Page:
Today, I have good news about transit and bicycling.
Three months back, I wrote that Petaluma Transit was considering evening service. Much progress has been made since then. The proposal moved through the city approval processes expeditiously, the new schedule went to the printer this week, and evening service will begin on Saturday, August 16. As a member of the Petaluma Transit Advisory Committee, I had a front row seat to the approvals. (A small fare increase will be implemented on the same day.)
For those who ride Petaluma Transit and are familiar with the different service levels, the evening service will be similar to the weekend service, with few routes in operation and greater headways. (Many of us might wish for more routes and reduced headways, but the nature of transit funding requires that argument to be made in Sacramento and Washington, DC, not at the local city halls.)
Regardless of routes and headways, the important things about evening service are that students at the Petaluma campus of Santa Rosa JC can, for the first time, catch a bus after evening classes, that the folks who rely on public transit for their daily lives will be able to shop or to meet friends in the evening, and that the youths who don’t yet have a license or a car will be able to explore their communities after doing their homework.
All of those new opportunities are great, but it’s the last that most pleases me. I like youths using the transit system in the evening because it broadens their social horizons, leading to more well-balanced adults, and also because it introduces them to transit at an early age when it can change how they view the world. Getting youths onto buses before age 18 is a great way of creating the next generation of transit riders and transit advocates.
(While doing chores earlier this week, my wife and I came across a group of youngsters, with adult chaperones, awaiting a Petaluma Transit bus along E. Washington Street after an outing at the Petaluma Swim Center. The thought of the kids having a day of fun at the pool brought back memories of our own youths and induced smiles from both of us. Teaching them at the same time about the power of transit to expand their worlds made it even better.)
Because of this personal interest in youthful transit use, I’m thrilled by an event that Petaluma Transit has planned for the evening of Monday, August 18. Any youth with a valid Petaluma Transit student pass or a Petaluma Transit transfer dated August 18 can get discounted admission to Boulevard Cinemas. Rather than the regular evening admission of $9.75, the bus-rider admission will be only $7. Hearty thanks go to Boulevard Cinemas for being a partner in this effort.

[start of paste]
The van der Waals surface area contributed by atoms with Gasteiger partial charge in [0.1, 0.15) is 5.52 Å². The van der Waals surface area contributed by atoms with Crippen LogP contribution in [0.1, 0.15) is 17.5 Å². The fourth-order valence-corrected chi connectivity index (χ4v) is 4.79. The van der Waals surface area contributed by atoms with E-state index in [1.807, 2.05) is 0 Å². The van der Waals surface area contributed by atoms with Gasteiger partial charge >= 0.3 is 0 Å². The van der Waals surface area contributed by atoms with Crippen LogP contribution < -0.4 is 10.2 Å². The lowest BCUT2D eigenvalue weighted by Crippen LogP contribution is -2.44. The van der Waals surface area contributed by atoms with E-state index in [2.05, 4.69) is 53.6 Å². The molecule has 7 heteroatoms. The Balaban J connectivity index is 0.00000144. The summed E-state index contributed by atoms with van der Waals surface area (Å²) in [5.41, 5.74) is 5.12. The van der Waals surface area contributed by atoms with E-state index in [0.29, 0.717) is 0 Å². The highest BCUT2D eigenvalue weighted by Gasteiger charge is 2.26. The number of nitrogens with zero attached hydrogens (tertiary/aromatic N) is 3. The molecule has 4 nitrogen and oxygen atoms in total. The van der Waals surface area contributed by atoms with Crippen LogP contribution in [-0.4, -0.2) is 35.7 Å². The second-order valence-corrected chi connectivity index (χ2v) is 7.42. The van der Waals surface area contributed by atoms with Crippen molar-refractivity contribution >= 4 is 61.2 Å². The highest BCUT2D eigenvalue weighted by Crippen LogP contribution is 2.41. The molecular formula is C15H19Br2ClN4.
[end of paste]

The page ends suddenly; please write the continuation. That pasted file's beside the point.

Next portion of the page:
(A note on the use of transfers for reduced admission. Transfers weren’t originally part of this program, but were added at a later date. As a result, there are posters around that don’t mention transfers. Nonetheless, transfers will be honored for reduced admission.)
With the first day of school on August 20, a movie outing on the 18th can be a great way to update with old friends after the summer break and perhaps to meet a few new fellow students.
However, an event like this can fall short without broad participation. If you know students who might enjoy the gathering, please encourage them to take part. Or pass along the information about the event to parents you may know.
Lastly, if you have children who may want to participate, but you’re unsure about letting them ride the bus, you’re not alone. Although ridership surveys consistently show that riders feel very safe on Petaluma Transit, the same surveys show youths reporting that their parents are wary of letting use the bus as much as the youths might wish.
To assuage your concerns, you might consider riding the bus with your children on the 18th. (Yes, they’ll be embarrassed, but it’s part of being young.) I’ll likely hang out at the theatre that evening. If you find yourself at loose ends while your children attend a movie, perhaps we can grab a beverage and talk about transit, urbanism, or whatever else might be on your mind.
As one final thought, I’d be thrilled if 150 students took advantage of the reduced admission offer on the 18th. But what would really make me happy is if a group of twenty students, now educated about what transit can do for them, were to come downtown for dinner and a movie during the fall semester. That would be building the power of transit.
I’m pleased with this evolution of Petaluma Transit. Now, let’s all help make it successful.
In other non-auto transportation news, the Sonoma County Bicycle Coalition will be hosting a Family Bicycling Workshop at Lucchesi Park in Petaluma on Saturday, August 30. Equal parts instruction on safe riding and a practice ride around the local neighborhood, the workshop requires that parents attend along with their children. It can be a great way to jumpstart a plan for biking to school.
Registration is free. Participants may register on-line or call 707-545-0153 for more information. Early registration is recommended because space is limited.
As always, your questions or comments will be appreciated. Please comment below or email me. And thanks for reading. - Dave Alden (firstname.lastname@example.org)